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Manufacturers Index - Carron & Co.

Carron & Co.
Falkirk, Stirlingshire, Scotland., U.K.
Manufacturer Class: Wood Working Machinery

Last Modified: Feb 13 2016 8:41PM by joelr4
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1921 Factory View
1921 Engineering Department

      Founded in 1759, the Carron Co., practically the pioneers of the iron industry in Scotland, have played a most important part in the engineering history of this country. The company owes its inception largely to Dr. John Roebuck, of Sheffield, who was an eminent scientist and mineralogist of his time, and the discoverer of important improvements relating to the production of iron. Dr. Roebuck, when a partner with Samuel Garbett as chemical manufacturers at Prestonpans, near Edinburgh, was strongly impressed with the mineral wealth then lying unheeded between the Forth and the Clyde. He communicated his ideas to Mr. Cadell, of Cockenzie, who was, at that time, keenly interested in the development of Scotch industries.

      The original proposal was to start an iron foundry in the neighbourhood of Cockenzie, but eventually the site was not regarded as the best for the purpose, and after due consideration a position was selected on the north bank of the River Carron, operations in connection with the erection of the foundry being started towards the end of the year 1759. The first day of January, 1760, was a memorable one in the history of the Carron Co., for on that day the work of iron-making at Carron was actually commenced.

      It was the fortune of the Carron Co. to come into being during a somewhat belligerent period in the country’s history, and it is not surprising, therefore, to find that some of the earliest activities of the company were devoted to the manufacture of munitions of war, including cannon, and, in particular, small naval guns. Under the name of “Carronades”, these guns were famous in their day, and played an important part in the French wars that took place at the end of the eighteenth and the beginning of the nineteenth centuries; subsequently, however, the alterations that were introduced into the modern artillery rendered it a special industry which the Carron Co. did not consider it advisable to follow. It is interesting to note that Major Shrapnel carried out, in the works of the Carron Co., his experiments in perfecting his invention, the "Shrapnel Shell". At the time of the last Boer War, and, of course, during the recent conflict, the manufacture of war material was resumed for the time being in the Carron workshops.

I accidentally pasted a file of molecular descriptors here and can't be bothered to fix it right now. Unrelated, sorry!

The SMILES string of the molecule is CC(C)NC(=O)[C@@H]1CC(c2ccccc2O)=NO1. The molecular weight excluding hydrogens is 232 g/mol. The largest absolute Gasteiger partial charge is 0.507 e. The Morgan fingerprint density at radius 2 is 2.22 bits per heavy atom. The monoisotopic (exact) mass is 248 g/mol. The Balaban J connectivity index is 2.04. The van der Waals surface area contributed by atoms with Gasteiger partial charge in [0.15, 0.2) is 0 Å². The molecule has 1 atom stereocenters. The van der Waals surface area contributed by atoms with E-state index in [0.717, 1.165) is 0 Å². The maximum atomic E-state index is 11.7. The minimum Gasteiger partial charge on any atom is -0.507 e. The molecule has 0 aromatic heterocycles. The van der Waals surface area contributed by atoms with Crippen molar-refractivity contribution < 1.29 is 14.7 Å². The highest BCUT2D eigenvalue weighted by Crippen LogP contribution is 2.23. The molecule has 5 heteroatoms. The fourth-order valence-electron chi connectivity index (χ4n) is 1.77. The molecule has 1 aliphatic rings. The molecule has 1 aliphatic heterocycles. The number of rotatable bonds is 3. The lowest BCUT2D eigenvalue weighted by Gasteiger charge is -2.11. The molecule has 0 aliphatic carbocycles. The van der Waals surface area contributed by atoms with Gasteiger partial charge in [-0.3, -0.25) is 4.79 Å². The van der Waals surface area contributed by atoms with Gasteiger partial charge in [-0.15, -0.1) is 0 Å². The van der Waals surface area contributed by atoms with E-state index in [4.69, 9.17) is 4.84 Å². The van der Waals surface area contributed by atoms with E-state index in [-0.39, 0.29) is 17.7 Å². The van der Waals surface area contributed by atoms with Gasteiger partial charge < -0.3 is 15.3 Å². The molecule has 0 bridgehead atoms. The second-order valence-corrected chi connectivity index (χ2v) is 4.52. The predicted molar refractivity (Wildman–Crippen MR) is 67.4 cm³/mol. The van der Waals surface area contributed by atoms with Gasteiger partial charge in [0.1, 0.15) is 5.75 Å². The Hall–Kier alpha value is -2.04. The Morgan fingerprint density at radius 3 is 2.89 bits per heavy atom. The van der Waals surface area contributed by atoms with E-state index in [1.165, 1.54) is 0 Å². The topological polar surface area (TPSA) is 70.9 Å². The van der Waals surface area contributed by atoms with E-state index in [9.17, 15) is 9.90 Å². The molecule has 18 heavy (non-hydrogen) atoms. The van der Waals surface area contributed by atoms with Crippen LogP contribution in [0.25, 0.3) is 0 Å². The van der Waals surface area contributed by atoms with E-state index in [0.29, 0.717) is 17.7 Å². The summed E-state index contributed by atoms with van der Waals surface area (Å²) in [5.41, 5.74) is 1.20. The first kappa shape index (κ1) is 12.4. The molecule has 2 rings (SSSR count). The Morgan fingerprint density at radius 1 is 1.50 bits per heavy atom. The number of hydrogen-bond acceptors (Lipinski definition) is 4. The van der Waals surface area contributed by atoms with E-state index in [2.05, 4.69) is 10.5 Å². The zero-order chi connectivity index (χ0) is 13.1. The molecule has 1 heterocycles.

The present day products of the Carron works include ships’ fittings of every description, haulage gears, drop forgings, brass and gunmetal castings, fly wheels and stamped steel forgings, fire grates of all descriptions, as well as a series of machine tools for wood-working. A Royal Charter of Incorporation was granted to the company by his Majesty George III, in the year 1773, and at the present time, the company are iron founders to his Majesty the King by Royal appointment.

      Some of the most notable engineers in the history of this country have been associated with the Carron Co. from time to time, including James Watt, the inventor of the steam engine, who became acquainted with, and was befriended by, Dr. Roebuck. The first castings for the Watt steam engines were made in the Carron foundries, and the engine was erected at Kinneil House, the residence of Dr. Roebuck.

      One of the first steamships built in the United Kingdom was constructed on the River Carron in 1789, by William Symington, and the engines for this vessel were made at the Carron works. It is interesting to record that the cost of these engines was £363 10s. 6d.

      The Carron blast furnaces have the largest capacity of any works in Scotland, and are equipped with plant of particularly modern design. A well-equipped chemical laboratory with all the apparatus for the analysis of iron and steel has long been established at Carron, and a staff of specialized and experienced chemists are constantly employed.

      The foundry department is divided into two portions, the light and the heavy foundry, the former being the largest of its kind in Scotland, and is divided into what are known as the “Low” and “ Mungal ” foundries. In the Low foundry the range of manufactures is almost unlimited, and embraces fire grates of all descriptions, heating stoves, artistic iron work, machine and locomotive castings, etc. In the Mungal foundry are produced rain-water pipes, gutters, portable boilers, skylights, and general and special unfitted castings. The heavy foundry, as its name indicates, is devoted to the production of castings of large size, and many of these exceed 40 tons in weight.

      Many of the company's fire grate castings are of rare and exceptional merit, and at Carron are still preserved a great number of carvings designed in the eighteenth century, by William and Henry Haworth, pupils of the Royal Academy during the presidency of Sir Joshua Reynolds. These carvings are masterpieces of the wood-worker's art, and the great variety of fireplaces which are made from them even today attest the skill of designers and workmen alike.

      Incorporated in what is known as the engineering department at the Carron works—a building covering about 7 acres—are the pattern shop, brass foundry, forge, machine and fitting shops, drawing offices, etc. In addition to its numerous activities in connection with coal fields, ironstone, iron ore, and limestone quarries, the company also owns a line of goods steamers plying between London and Scotland.

Information Sources

  • Engineering Production,3 V3 #40, 07 Jul 1921, pgs. 2-3